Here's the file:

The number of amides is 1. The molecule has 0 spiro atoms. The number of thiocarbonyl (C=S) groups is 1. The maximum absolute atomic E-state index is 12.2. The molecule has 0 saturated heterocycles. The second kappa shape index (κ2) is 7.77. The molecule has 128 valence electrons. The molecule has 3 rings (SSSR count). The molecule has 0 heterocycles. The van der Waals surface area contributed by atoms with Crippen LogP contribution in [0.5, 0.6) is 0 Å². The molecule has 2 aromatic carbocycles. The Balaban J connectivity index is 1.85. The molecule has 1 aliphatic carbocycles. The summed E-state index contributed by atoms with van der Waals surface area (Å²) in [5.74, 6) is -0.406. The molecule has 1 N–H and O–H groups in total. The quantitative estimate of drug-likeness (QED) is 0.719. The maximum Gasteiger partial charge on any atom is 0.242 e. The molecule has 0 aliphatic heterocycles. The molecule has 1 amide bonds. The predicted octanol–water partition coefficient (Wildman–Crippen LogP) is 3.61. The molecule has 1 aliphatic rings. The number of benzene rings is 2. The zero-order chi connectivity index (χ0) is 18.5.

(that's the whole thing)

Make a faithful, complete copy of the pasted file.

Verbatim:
The number of amides is 1. The molecule has 0 spiro atoms. The number of thiocarbonyl (C=S) groups is 1. The maximum absolute atomic E-state index is 12.2. The molecule has 0 saturated heterocycles. The second kappa shape index (κ2) is 7.77. The molecule has 128 valence electrons. The molecule has 3 rings (SSSR count). The molecule has 0 heterocycles. The van der Waals surface area contributed by atoms with Crippen LogP contribution in [0.5, 0.6) is 0 Å². The molecule has 2 aromatic carbocycles. The Balaban J connectivity index is 1.85. The molecule has 1 aliphatic carbocycles. The summed E-state index contributed by atoms with van der Waals surface area (Å²) in [5.74, 6) is -0.406. The molecule has 1 N–H and O–H groups in total. The quantitative estimate of drug-likeness (QED) is 0.719. The maximum Gasteiger partial charge on any atom is 0.242 e. The molecule has 0 aliphatic heterocycles. The molecule has 1 amide bonds. The predicted octanol–water partition coefficient (Wildman–Crippen LogP) is 3.61. The molecule has 1 aliphatic rings. The number of benzene rings is 2. The zero-order chi connectivity index (χ0) is 18.5.